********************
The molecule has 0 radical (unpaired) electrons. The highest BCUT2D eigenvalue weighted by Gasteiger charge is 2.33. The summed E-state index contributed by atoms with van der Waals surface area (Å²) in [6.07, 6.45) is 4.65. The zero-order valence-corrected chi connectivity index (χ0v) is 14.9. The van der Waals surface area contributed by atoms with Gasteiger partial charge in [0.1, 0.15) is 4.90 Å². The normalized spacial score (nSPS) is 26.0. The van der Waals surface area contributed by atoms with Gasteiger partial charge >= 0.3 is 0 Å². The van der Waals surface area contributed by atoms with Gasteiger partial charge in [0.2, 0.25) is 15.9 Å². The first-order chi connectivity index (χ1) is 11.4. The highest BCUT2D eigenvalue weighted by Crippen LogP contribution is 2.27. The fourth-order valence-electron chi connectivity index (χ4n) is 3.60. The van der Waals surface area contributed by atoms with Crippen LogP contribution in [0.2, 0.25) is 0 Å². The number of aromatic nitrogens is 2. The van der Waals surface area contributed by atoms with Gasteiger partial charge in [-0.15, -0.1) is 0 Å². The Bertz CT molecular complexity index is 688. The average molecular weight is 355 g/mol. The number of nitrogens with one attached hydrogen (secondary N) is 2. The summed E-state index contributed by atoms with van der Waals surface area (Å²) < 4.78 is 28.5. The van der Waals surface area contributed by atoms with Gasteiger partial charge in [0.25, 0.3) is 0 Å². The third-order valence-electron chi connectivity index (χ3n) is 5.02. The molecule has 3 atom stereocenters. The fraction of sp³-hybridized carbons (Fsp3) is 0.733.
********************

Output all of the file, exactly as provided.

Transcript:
The molecule has 0 radical (unpaired) electrons. The highest BCUT2D eigenvalue weighted by Gasteiger charge is 2.33. The summed E-state index contributed by atoms with van der Waals surface area (Å²) in [6.07, 6.45) is 4.65. The zero-order valence-corrected chi connectivity index (χ0v) is 14.9. The van der Waals surface area contributed by atoms with Gasteiger partial charge in [0.1, 0.15) is 4.90 Å². The normalized spacial score (nSPS) is 26.0. The van der Waals surface area contributed by atoms with Gasteiger partial charge >= 0.3 is 0 Å². The van der Waals surface area contributed by atoms with Gasteiger partial charge in [0.2, 0.25) is 15.9 Å². The first-order chi connectivity index (χ1) is 11.4. The highest BCUT2D eigenvalue weighted by Crippen LogP contribution is 2.27. The fourth-order valence-electron chi connectivity index (χ4n) is 3.60. The van der Waals surface area contributed by atoms with Crippen LogP contribution in [0.2, 0.25) is 0 Å². The number of aromatic nitrogens is 2. The van der Waals surface area contributed by atoms with Gasteiger partial charge in [-0.15, -0.1) is 0 Å². The Bertz CT molecular complexity index is 688. The average molecular weight is 355 g/mol. The number of nitrogens with one attached hydrogen (secondary N) is 2. The summed E-state index contributed by atoms with van der Waals surface area (Å²) < 4.78 is 28.5. The van der Waals surface area contributed by atoms with Gasteiger partial charge in [0.25, 0.3) is 0 Å². The third-order valence-electron chi connectivity index (χ3n) is 5.02. The molecule has 3 atom stereocenters. The fraction of sp³-hybridized carbons (Fsp3) is 0.733.